The unusual conditions also helped build camaraderie among the cast and crew, especially during the lunchbreaks.
Michael Dowse: We had the main rink in the arena and then they had just built the secondary rink. ‘Lunch’ was at four in the morning, so you’d eat for 10 minutes and then you’d get 60 people on the ice in the other rink, and play shinny for a half an hour, and you’d have all the energy you’d need for the ‘afternoon’-slash-five-in-the-morning ‘til 10 in the morning.
Dowse tried to keep things loose on set, which included encouraging the actors to improvise in certain scenes.
Michael Dowse: Jay came from the Judd Apatow world [as a teenager, he starred in the first series Apatow created, Undeclared], which was heavy into improvisation. So there was a real sort of understanding of just: Yeah, we cover the script and then we let people go and have fun.
Kim Coates: My biggest fear was to come off as a caricature of a coach in the minor leagues who, you know – all he does is yell, or he’s got a mullet, like they all do. I remember doing the bus scene after the Highlanders lost our eighth game in a row or whatever it was, and we’re not going to make the playoffs and we suck. And I came on that bus and I just wanted to be real and walk up and down, and so we did one take like that. And then Michael takes me outside and he goes, I want you to walk on that bus and start to yell and don’t stop. And they put cameras on that bus and those [guys] woke right up. They didn’t know what Kim Coates was doing, but it was scaring the [heck] out of them. And that’s the take that they used and people remember that scene, and I guess Michael knew exactly what he was doing.
In another partly improvised scene, after coach Hortense (Coates) takes away Xavier’s assistant captaincy and gives it to Doug, Doug walks into the apartment he shares with Xavier and finds him in the midst of a spitting match with Pat.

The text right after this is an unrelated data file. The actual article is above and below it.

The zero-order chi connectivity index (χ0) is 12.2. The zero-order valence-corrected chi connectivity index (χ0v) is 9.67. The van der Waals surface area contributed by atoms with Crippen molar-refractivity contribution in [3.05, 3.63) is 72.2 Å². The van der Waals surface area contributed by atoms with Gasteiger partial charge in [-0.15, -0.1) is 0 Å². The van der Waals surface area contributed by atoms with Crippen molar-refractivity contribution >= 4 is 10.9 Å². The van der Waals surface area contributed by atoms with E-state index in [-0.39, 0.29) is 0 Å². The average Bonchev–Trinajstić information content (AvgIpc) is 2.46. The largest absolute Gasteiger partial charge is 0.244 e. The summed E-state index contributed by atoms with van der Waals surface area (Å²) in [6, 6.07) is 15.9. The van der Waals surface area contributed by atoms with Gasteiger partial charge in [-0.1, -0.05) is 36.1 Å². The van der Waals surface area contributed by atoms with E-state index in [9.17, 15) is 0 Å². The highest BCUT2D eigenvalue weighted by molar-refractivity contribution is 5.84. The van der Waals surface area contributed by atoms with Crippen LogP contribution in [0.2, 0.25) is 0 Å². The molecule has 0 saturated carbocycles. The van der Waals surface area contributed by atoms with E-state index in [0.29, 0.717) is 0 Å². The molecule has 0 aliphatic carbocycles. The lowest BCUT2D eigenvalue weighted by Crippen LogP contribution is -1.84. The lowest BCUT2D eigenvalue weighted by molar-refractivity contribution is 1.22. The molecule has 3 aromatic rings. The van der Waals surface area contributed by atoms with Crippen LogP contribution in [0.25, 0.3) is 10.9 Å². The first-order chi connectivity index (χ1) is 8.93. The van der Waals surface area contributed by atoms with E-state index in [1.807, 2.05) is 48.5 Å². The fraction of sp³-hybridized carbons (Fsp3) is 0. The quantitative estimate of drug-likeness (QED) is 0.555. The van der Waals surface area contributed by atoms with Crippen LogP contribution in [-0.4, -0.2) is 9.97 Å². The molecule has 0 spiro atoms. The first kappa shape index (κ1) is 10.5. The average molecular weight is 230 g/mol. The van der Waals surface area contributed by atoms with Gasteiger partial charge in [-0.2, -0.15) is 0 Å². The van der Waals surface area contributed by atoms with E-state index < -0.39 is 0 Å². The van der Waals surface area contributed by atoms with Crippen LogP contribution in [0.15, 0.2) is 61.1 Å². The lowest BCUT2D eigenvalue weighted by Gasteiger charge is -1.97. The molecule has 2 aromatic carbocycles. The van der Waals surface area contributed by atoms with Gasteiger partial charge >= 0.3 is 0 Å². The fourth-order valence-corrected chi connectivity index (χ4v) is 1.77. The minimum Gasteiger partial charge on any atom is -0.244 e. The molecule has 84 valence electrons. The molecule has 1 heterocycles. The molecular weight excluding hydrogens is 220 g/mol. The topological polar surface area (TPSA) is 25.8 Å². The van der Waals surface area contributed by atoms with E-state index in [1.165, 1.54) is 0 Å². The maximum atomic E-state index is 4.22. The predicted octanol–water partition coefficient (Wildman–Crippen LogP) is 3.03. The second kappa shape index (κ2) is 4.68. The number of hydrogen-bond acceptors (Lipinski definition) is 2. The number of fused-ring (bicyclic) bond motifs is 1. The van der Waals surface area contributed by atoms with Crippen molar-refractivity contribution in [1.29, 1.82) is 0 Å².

Marc-André Grondin: It was pre-COVID, so we were actually spitting on each other. We were trying to find a way to get saliva, but saliva that is not too wet. So we weren’t drinking water in between takes, because that makes it too watery. He was drinking Coke and I was drinking Pepsi, and I thought it was like the two solitudes: You know, in Quebec it’s Pepsi and in the rest of Canada, it’s Coke.
Those solitudes burst across the screen during one scene in which the Highlanders visit Quebec to play the Victoires. There, a gargantuan Quebec flag hangs at one end of the arena (shot in what is now the Winnipeg Jets’ Canada Life Centre), the electronic signs declare Xavier a traitor, and the boos rain down on him.
Marc-André Grondin: I felt like I was in Quebec City or something – some place where, you know, the fans are really intense and aggressive in a way. I literally felt like a real French-Canadian hockey player that decided to go play for Toronto. I think it’s part of hockey and especially in Montreal, we kind of love and hate the Quebeckers that are not playing for our team, and sometimes when they play here and then they get traded or ask to be traded, we give them a hard time. It made the whole thing seem real for a second, even though the guy that was screaming “Traitor” had a really thick French-Ontarian accent.